Also, you refer to Busche as a deputy and he is a dispatcher. He handle the call completely wrong and deserves to be suspended. I don't know what his work record is like but if he has had numerous complaints he probably should be fired.

  2. Clarke was with the drunk driver for at least a half hour, trying to push and pull the car out of the snowbank, as well as trying to get the keys out of the locked car. I find it hard that Clarke wouldn't have noticed that the guy was blotto.

    For your other point, dispatchers are deputies and vice-versa. What was he wrong for? Trying to get her attention, or for getting hung up on?

  3. I don't want to argue the point, but if he (Busche) were a "deputy" it would say so in the link you provided. I highly doubt (although it is possible) that he is a sworn LEO. If he is a civilian dispatcher the distinction is an important one.

    What he did wrong was not call her back after they were disconnected, which is more than likely departmental policy (I'm guessing). He wasn't exactly effective in the way he communicated with the caller, and for that (at the very least) he should have retraining.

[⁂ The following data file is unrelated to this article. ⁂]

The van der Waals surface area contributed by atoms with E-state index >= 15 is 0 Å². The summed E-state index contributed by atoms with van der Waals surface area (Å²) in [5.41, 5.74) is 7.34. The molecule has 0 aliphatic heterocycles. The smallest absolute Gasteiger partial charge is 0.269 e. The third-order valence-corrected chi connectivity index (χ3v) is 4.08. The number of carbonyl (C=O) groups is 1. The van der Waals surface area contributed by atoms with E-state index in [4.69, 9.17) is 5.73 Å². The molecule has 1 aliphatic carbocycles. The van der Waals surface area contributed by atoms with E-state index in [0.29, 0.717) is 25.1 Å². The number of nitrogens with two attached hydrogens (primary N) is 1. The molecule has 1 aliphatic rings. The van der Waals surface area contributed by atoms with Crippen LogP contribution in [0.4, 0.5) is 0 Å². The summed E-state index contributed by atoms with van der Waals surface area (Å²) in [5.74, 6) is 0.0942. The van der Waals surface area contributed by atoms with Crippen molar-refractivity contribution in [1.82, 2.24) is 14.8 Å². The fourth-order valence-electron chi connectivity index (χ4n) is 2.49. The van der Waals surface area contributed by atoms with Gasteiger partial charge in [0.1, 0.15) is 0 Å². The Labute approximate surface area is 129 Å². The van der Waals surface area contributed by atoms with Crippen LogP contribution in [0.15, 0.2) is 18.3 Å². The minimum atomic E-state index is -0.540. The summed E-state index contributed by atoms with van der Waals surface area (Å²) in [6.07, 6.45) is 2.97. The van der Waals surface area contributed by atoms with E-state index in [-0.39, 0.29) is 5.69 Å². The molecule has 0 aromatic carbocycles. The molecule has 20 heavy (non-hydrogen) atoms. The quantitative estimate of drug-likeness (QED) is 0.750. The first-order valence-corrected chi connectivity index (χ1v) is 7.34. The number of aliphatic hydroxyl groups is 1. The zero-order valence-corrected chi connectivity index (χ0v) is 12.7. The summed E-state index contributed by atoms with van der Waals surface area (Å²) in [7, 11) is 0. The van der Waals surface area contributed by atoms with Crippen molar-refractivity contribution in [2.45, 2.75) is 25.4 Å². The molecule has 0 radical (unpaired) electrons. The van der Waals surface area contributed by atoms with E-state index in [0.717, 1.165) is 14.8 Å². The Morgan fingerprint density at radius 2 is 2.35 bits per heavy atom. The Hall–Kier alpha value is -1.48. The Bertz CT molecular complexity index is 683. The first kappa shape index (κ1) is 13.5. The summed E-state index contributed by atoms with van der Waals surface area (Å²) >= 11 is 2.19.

There is no doubt Sheriff Clarke was wrong with trying to help a drunk driver but do you really believe he actually realized the driver was drunk? The only explanation I can give is he needs retaining too. He should get out from behind his desk a little more often.

  4. Your points about the dispatcher and/or deputy are valid.

    However, if the guy was that drunk, and reeked of booze, how could one not tell. Especially one that is supposedly trained in law enforcement and to recognize these signs?

    I don't think Clarke tried to abet the drunk driver out of willful maliciousness, but at best, he was willfully negligent, choosing to overlook what was right in front of him.

    If he failed to notice any of the signs, including the beer cans, then he does not even deserve to walk a beat, much less be Sheriff.